Amanita is the most villianous genus of mushrooms. Not only does it include the deadliest mushroom of all, but also two others capable of causing death, Amanita virosa and Amanita verna, one which falls just below the deadly level, Amanita muscaria; and several which are toxic in various degrees short of fatality. However, there are more than a hundred species of Amanita, many of which are edible, notably one which everybody lists among the world's best, Amanita caesarea, Caesar's mushroom, so named because it was the one the Emperor Claudius was eating when Agrippina enriched the dish with a few Amanita phalloides, making Nero emperor in short order.
Most toxic mushrooms provoke a reaction in an hour and a half to two hours after eating, but Amanita phalloides produces no symptoms of poisoning until after its toxin has entered the blood stream, too late to use a stomach pump. This means from eight hours to as long as 48 hours after eating, so that the unsuspecting victim has sometimes enjoyed a second meal of deadly Amanitas before he realizes what has happened to him. Death usually follows in two to four days.
After the mortal Amanitas, the most deadly mushroom appears to be Cortinarius orellanus, which may have caused more deaths than have been attributed to it, for it is difficult to be sure whether or not it is this mushroom which has been the source of an intoxication, for the first symptoms of its poisoning may not appear until a fortnight after it has been eaten. The other members of this genus are generally edible, or at least harmless, except for Cortinarius cinnamomeus, which is labeled "suspect": the coroner's verdict is not yet in. Four others which resemble it are better avoided, though their cases are not clear.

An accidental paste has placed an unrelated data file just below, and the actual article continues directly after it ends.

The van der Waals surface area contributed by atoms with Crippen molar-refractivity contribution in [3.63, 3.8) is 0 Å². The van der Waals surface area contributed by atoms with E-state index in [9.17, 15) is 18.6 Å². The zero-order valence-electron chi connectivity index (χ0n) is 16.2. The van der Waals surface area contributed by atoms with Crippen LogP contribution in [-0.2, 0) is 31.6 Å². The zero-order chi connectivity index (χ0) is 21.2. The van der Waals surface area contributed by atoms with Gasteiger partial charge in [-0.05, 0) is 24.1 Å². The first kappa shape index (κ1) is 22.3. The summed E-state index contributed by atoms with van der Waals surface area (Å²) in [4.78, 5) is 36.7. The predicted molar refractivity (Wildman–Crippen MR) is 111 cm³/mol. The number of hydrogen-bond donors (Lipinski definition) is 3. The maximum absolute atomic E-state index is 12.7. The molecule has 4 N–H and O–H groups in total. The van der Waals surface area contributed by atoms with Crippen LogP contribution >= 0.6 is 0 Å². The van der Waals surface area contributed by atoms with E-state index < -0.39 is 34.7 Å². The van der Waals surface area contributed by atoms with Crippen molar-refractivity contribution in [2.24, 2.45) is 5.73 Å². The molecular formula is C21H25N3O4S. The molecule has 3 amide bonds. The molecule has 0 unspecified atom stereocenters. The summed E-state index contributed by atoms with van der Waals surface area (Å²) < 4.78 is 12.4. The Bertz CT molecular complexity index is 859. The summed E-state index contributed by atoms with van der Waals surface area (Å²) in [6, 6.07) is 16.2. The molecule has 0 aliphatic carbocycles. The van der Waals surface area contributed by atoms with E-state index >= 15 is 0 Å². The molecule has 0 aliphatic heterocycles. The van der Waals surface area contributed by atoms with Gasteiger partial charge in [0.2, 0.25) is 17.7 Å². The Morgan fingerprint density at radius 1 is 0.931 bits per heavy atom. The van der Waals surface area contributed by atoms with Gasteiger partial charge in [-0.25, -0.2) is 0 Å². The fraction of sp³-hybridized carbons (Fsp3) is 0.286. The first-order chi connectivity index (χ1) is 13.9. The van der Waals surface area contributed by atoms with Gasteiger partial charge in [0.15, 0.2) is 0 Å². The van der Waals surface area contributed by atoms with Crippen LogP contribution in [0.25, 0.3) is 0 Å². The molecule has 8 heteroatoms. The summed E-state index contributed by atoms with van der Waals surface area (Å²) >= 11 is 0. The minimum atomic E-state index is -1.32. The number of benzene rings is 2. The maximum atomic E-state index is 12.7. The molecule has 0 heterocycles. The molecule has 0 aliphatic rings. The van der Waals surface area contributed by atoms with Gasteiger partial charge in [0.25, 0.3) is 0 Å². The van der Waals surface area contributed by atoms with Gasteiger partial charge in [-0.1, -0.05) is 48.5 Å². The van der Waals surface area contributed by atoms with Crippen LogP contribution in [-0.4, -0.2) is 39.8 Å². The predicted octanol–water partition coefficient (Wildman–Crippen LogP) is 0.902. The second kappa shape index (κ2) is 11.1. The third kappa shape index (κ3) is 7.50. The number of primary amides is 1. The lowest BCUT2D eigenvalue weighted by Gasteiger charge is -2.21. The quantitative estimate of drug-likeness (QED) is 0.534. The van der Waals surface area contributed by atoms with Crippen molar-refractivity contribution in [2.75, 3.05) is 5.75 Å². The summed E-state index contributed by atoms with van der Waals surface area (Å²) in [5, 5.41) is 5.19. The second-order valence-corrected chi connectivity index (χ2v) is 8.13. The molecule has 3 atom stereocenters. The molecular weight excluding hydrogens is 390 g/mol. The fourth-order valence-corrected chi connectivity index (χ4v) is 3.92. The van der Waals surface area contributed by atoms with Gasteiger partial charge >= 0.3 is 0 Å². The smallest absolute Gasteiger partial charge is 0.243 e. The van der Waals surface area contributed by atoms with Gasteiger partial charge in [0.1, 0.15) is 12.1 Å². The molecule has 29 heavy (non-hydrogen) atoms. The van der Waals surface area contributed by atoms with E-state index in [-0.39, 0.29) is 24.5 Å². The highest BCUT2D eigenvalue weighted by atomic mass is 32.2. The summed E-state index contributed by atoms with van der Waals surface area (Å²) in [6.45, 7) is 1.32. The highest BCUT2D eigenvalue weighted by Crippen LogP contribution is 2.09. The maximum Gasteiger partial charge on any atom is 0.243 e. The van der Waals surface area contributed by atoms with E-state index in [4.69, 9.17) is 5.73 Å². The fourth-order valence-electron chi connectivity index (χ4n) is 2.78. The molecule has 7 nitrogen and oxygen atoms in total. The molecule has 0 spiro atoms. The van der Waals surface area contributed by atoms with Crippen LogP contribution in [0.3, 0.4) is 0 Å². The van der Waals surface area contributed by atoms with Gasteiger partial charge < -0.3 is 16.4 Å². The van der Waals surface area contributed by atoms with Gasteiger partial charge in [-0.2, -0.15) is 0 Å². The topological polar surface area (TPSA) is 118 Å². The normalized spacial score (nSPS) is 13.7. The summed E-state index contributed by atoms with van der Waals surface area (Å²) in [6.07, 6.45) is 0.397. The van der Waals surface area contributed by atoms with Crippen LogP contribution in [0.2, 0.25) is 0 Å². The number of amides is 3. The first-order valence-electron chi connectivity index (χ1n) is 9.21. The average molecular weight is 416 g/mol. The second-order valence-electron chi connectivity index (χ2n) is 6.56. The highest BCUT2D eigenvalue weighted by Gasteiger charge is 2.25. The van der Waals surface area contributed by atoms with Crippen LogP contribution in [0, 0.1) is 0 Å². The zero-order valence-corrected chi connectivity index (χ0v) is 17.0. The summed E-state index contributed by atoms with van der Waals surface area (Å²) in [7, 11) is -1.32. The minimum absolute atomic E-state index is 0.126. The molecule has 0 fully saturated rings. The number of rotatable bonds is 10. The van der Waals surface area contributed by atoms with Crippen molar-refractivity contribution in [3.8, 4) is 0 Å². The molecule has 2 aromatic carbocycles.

From this point onward, the toxicity of mushrooms follows a descending scale. Some of them may cause discomfort, but they will do no lasting damage; and a large percentage of those which are toxic protect you from eating them by forbidding odors or tastes.
Your chances of contracting mushroom poisoning are apparently less in America than in Europe, but not much less. Europeans once thought that Amanita phalloides did not exist in the United States because there were so few deaths from mushroom poisoning here as compared with the toll in Europe. But this may have been only the result of the disinclination of Americans to eat wild mushrooms at all. When collecting them began to be a hobby, America chalked up its quota of mushroom poisoning deaths too. The United States is endowed with Amanita phalloides, which, indeed, seems to be found almost everywhere in the world except Africa and, in Europe, on the Iberian peninsula.
The United States not only has its full share of Amanitas, it also has the suspect Cortinarius cinnamomeus (but perhaps not the deadly Cortinarius orellanus). It knows also the debatable Gyromitra esculenta, sometimes called the false morel, since it resembles, though not very closely, this delectable mushroom. So far as I know, it does not have Lepitoa helveola.
You can always protect yourself against mushroom poisoning by a method which Dr. Raymond Sara asserts has actually been employed in Europe, not, one hopes, on a large scale. "There have been cases," he told an interviewer in l972, "when people gave their friends mushrooms without eating any themselves, waiting to see whether their friends would be well the next day." Friendship can go no farther.